“Unlike most of the ICOs which deliver coins for a future value or service, these coins will represent a real security issued for a specific purpose,” Jain said.

The exploratory committe behind the ICO will announce the full deal terms this spring.

In addition to the above, there are two other obvious problems with this approach:

  1. Berkeley has as strong of a NIMBY contingent as any place in the US and has shown little to no willingness to build affordable housing for years.  If you think that this will change because the funding mechanism is a municipal bond that is being called a cryptocurrency, then I have some oceanfront property in Las Vegas to sell you.
  2. Since this scheme is really just a municipal bond, the proceeds will have to be converted into dollars or at least have an established exchange rate in order to be used as a medium of exchange to pay for affordable housing.  As such, nothing being proposed here allows Berkeley any more independence from the Federal government when it comes to funding than simply issuing municipal bonds (like every other city in the US).

If I start calling one of my legs an arm, how many arms do I have?  The correct answer is two but if you think it’s three, perhaps you are a good candidate to buy some Berkeley crypto coin.  If Berkeley wants to issues bonds on the blockchain, that’s fine.  However, calling them something that they are not and then acting like they are somehow a revolutionary act of resistance against the Federal government is just lame.


Coming Next: Why wage growth (and interest rates) could be about to spikeSee Also: US Budget Director warns that interest rates may spike on widening deficit.

Correlation: Bonds are suddenly trading in a very high correlation to stocks and not providing the downside protection that they typically do during corrections.

Re-Alignment: Tax cuts could change the electoral map by spurring migration to blue cities in red states.


Backlash: There is growing push-back against the insane giveaways that cities are offering Amazon for their 2nd headquarters.

Higher Ground: Malls that cater to rich people are doing just fine.


Winds of Change: California’s transit density bill would result in a radical statewide upzone that would change housing in the state for the better.

Funny Math Beverly Hills was one of only 13 California jurisdictions that met its affordable housing goals according a report from the Office of Housing and Community Development.  So how did one of the most expensive places to live on earth pull this off?  It turns out that the incredibly affluent city set their own housing element bar so low – only having to build 3 affordable units in the entire city – that it was impossible to miss.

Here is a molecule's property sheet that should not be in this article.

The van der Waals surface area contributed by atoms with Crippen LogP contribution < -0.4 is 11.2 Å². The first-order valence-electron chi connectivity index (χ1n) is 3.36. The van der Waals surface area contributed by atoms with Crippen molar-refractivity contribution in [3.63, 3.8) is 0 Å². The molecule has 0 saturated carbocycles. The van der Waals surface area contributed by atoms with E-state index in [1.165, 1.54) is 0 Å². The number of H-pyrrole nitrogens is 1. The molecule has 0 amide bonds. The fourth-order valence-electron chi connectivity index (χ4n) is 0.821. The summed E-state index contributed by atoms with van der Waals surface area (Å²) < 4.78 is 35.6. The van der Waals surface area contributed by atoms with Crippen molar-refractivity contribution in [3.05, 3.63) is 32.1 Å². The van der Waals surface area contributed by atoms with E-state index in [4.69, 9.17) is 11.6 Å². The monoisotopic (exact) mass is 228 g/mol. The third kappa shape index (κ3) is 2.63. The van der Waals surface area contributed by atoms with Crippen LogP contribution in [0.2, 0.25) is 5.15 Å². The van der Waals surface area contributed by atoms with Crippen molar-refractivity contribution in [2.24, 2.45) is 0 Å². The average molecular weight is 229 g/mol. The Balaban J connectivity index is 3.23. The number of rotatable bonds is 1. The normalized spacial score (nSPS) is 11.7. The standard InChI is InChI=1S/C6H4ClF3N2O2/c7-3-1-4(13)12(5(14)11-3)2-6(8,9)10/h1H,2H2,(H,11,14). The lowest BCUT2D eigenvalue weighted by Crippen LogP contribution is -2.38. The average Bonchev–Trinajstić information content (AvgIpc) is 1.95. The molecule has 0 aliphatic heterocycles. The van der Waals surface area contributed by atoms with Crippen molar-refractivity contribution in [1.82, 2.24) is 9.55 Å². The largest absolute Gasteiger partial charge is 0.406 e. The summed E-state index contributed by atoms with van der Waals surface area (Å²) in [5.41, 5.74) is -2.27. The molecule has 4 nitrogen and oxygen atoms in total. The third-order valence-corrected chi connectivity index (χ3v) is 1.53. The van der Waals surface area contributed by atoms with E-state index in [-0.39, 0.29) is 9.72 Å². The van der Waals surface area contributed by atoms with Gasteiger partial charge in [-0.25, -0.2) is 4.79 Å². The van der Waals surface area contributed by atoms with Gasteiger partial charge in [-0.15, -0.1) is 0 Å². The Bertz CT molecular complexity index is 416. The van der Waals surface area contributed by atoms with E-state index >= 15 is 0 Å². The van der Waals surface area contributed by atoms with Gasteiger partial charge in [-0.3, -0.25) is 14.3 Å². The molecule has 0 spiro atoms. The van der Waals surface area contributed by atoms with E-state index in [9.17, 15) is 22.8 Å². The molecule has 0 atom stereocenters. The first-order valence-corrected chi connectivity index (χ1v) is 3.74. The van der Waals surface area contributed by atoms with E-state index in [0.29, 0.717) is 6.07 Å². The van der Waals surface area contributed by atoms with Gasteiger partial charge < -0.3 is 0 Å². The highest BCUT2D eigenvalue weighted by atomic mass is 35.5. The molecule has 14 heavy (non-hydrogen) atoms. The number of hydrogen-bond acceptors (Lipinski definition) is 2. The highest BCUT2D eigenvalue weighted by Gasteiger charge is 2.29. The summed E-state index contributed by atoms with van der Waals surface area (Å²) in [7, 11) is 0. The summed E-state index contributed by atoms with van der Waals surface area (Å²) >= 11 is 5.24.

Nowhere to Go But Up: From property banks to reclaimed land, distressed Detroit has become the ultimate incubator for housing policy.


Swimming Naked: There is an old Warren Buffett saying that you find out who has been swimming naked when the tide goes out.  The tide has been receding on cryptocurrencies of late and it turns out that plenty of questionable participants have been swimming sans clothing.

Taken Out: How delivery apps are making life much more difficult for restaurants.

The Breakup: The capitalist case for breaking up Amazon, Apple, Facebook and Google.

Chart of the Day

A negative yield curve is an incredibly accurate predictor of recessions.  The good news is that it has started to widen again of late.


We’ve Got Spirit: Garbage discount airline Spirit finds itself in hot water after a rep  told a college student that she couldn’t bring her “comfort hamster” Pebbles on a flight.  When the student asked what she should do with the rodent, the Spirit rep (allegedly) told her to flush it down the toilet, which the student eventually did, leading to this gem of a quote:

“She was scared. I was scared. It was horrifying trying to put her in the toilet,” Aldecosea said. “I sat there for a good 10 minutes crying in the stall.”

Still not sure who the hell is comforted by a hamster.  Anyway, RIP Pebbles, and only fly Spirit if you are both cheap and a masochist.

Boys to Men: A young boy got stuck inside a claw vending machine because, Florida.  Remember, Florida Man was once Florida Boy.

Tastes Like Chicken: A poacher was mauled to death and eaten by the pride of lions he was hunting in a South African game reserve because karma is delicious sometimes. (h/t Steve Sims)